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Improving teaching and learning in a middle school English faculty
thesisposted on 27.02.2017, 22:12 by Monkivitch, Jessica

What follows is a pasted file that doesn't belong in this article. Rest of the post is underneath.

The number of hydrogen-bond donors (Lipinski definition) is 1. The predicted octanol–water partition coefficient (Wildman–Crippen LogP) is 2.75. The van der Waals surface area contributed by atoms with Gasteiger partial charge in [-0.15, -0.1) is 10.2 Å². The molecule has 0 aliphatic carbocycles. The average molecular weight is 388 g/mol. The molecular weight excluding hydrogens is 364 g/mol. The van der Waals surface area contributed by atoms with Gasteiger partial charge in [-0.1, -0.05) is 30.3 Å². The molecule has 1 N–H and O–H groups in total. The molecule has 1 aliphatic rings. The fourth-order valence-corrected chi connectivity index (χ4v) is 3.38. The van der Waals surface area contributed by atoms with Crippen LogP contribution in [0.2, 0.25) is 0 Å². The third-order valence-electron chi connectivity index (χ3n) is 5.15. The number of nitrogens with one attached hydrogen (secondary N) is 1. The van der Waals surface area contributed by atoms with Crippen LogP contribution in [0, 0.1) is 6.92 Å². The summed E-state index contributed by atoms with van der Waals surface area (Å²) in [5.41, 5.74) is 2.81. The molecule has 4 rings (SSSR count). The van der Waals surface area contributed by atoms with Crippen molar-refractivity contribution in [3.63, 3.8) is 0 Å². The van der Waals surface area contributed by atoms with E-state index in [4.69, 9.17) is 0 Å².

This thesis investigated the way in which a group of teachers worked collaboratively to form a professional learning community (PLC) in a middle school English department, with the aim of improving their teaching and their students' learning in English. The case study captured and evaluated the impact of involvement in the PLC on the individual teachers' attitudes towards their teaching and how the process led to changes in the quality of their teaching practice. Literature reveals that professional learning communities are an effective form of professional development when teachers work collaboratively with a shared vision, common goals, clear structures, a focus on student learning, and sharing of expertise to improve practice. It was my intention to utilise this framework of a PLC in an attempt to improve our practice. In this research I adopted a qualitative approach, through the development of a case study of a PLC with elements of action research. I worked with the participants in a series of PLC sessions as we developed a shared vision and purpose and de-privatised our practice to learn through shared reflection. Data was collected during these sessions through observation and semi structured interviews. I was a participant observer in this process and recorded my own reflections. The participants were volunteers from the English Department in an urban private school. The wider purpose of the research was to heighten the understanding within the case study school of what constitutes professional learning, how it can be developed through shared practitioner research and to document and understand the importance of a PLC as a means of improving teaching practice within the school. The study found that teachers who are motivated to work collaboratively in a professional learning community, to develop a shared vision and a focus on student learning, can improve their teaching practice and become more engaged and motivated professionals as a result of their collegial involvement, reflection on their practice and sharing of pedagogy, and this process can help to develop pedagogy that can improve student learning.